Will your next Android be wearable?

October 8, 2012
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As awesome as the latest smartphones are, you still have to pull them out of your pocket and manipulate that touchscreen to take advantage of their features. Being chained to those screens is clearly still a barrier to true convenience. Is voice-activated wearable tech the answer? Glasses with augmented reality overlays that alert you to incoming calls or give you directions, watches that hook up to the smartphone in your bag, or even touch pads projected onto your forearm are all possibilities.

Google’s Project Glass has definitely catapulted the idea of augmented reality glasses into the conversation about the next big thing in tech. Apple was recently granted a patent for head-mounted displays (surprise, surprise), we know that Microsoft has been working on wearable computer systems, and even top game developer Valve is dabbling in the wearable tech pool with some R&D. According to a report from IMS Research there will be 170 million wearable devices shipped in 2016.

It’s already here

Perhaps more surprising than the IMS Research projection, is the fact that 14 million wearable devices shipped in 2011. The fact is that wearable tech is already here and many people are already using it.

We’ve also been keeping a close eye on the development of smart watches, such as the Pebble e-paper watch which can connect to Android smartphones and the iPhone, using Bluetooth, to bring you vibrations for incoming calls or messages, caller ID, emails, calendar alerts, Facebook messages, and more. We’re still waiting to see a watch that runs a full version of Android, but releases like the Motorola ACTV and the Sony SmartWatch look like a step in the right direction.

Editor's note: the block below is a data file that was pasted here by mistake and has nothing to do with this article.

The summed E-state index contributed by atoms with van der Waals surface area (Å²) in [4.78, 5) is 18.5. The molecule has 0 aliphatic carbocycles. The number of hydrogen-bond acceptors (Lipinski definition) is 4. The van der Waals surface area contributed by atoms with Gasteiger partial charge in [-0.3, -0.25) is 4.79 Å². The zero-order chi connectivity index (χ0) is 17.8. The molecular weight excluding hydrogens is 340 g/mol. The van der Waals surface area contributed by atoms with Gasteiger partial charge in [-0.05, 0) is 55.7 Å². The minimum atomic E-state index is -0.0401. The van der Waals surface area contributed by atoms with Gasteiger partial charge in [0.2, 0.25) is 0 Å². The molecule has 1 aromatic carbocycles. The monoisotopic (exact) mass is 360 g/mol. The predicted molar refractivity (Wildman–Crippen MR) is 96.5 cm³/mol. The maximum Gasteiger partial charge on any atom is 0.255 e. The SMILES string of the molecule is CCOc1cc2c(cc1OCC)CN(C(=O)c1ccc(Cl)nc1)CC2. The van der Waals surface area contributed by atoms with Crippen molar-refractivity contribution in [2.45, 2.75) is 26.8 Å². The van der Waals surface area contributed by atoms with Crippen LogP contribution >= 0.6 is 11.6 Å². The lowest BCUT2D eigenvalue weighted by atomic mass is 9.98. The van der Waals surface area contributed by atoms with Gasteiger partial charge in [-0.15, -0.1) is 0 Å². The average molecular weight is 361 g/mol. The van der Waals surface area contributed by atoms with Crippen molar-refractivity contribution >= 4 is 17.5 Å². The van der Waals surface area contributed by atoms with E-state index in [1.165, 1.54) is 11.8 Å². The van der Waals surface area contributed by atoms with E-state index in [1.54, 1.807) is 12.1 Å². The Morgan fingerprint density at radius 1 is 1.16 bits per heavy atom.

A company called Vuzix already offers a range of augmented reality glasses. They also have glasses for watching video and virtual reality gaming. It’s fast becoming a competitive market and Silicon Micro Display is another company that offers glasses for movie viewing right now. A company called Recon Instruments has designed ski goggles with a heads-up display capable of providing you with location and speed information and alerting you to incoming calls.

You can also buy an array of other wearable tech from LED dresses, to vibrating FPS gaming vests, to heart rate monitors, to Bluetooth pendants.

Possible applications

New options on the wearable tech horizon cover a pretty wide range of uses. We might be most excited about informational displays that allow us to communicate more easily, but there are some important alternative applications beyond that.

The fitness industry has been quick to see the potential and we already have devices for tracking your position, recording routes, distance, and even heart rate information. That ties neatly into the healthcare industry. Clothing that could monitor outpatients and alert medical staff to any problems would obviously be very useful. The possibilities for enhancing people’s lives and helping them to cope with various conditions and disabilities are also well worth exploring.